'You shall love the Lord your God with all your heart, and with all your soul, and with all your mind.' "This is the great and foremost commandment. "The second is like it, 'you shall love your neighbor as yourself.' (Matthew 22:37-39 NASB)

All too many misinterpret this verse. Jesus did not command us to love our neighbour and ourselves, but as ourselves. In other words, He took it for granted that we care about ourselves and commanded us to care equally about the well-being of others. Scripture recognizes that everyone already cares for themselves, and tells us to use it as the standard by for how we treat and view others.

Similarly, Ephesians 5:28 says

    So husbands ought also to love their own wives as their own bodies. He who loves his own wife loves himself;

Paul was telling husbands to love their wives as they already love themselves.


Christians And a Healthy Self Image
In other words, the Bible does not forbid us to think well of ourselves, but warns us not to think more highly of ourselves than we ought to. The issue is a matter of degree - Love of self is natural unless it runs to excess We are warned to keep our self-esteem under control and exhorted to rise above ourselves and serve God and our fellow man.

One problem is that the word self-love can mean two things - self-acceptance or self-centeredness.

     A self-centered self-image is when we feel (or try to feel) good about ourselves based on who we are, what our status is, what we've done, and/or what we own.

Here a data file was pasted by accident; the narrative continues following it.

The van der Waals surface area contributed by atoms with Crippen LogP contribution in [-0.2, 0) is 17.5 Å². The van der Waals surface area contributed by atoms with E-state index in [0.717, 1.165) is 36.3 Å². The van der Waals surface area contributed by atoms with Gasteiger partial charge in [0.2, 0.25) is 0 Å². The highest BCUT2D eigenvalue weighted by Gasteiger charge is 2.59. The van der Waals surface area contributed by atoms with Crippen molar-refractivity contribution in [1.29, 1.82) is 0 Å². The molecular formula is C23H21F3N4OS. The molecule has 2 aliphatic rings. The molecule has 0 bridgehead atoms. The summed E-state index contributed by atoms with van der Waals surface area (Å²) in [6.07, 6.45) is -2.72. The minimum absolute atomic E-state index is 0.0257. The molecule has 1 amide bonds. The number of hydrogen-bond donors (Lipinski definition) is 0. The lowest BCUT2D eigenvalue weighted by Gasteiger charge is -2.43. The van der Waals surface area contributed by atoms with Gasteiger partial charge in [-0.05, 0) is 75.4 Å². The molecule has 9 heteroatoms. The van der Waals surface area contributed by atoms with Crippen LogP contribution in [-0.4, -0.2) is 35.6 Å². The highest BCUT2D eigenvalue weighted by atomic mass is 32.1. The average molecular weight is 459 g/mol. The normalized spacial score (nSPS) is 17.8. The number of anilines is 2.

While there is no question that none of us are perfect and sometimes wish that we are a little better looking, or just that bit smarter or talented, we need to find a view of ourselves that endures regardless of all the negativity that life can (and will) throw at us. We need to thoroughly grasp who we really are, and what our true place in this universe is.

     A healthy self-image comes from knowing whom you belong to and who He says you are - that you are loved and that you are in His hands. This should give you confidence, build your strength, and satisfy your need to belong.

For Christians this begins with the realization of two things

1) Each One of Us Was Created in "God's Image".
Theologians have wrestled long and hard with the term "image of God" simply because it is a difficult expression to precisely understand. What it does not mean is that man is divine. The Hebrew word (tselem) translated "image" means a resemblance - a representative figure. This is supported by the Old Testament's use of the word in which it is often used for idols.

In other words, man is a physical representation, not a physical reproduction of God. He, like God, can see, hear, smell, touch, speak, think, etc. However, many in the animal kingdom can not only do most of those very well. In fact their physical abilities often surpass ours. What distinguishes us is the fact that man is also a spiritual being - that intangible factor that concerns the spirit or soul, rather than the material and physical. Humans also have a conscience and are able to make moral judgments.

Simply put, the fact that only humans were created in "God's image" gives us a value way beyond the rest of creation. As said by Ron Sider (All Emphasis Added)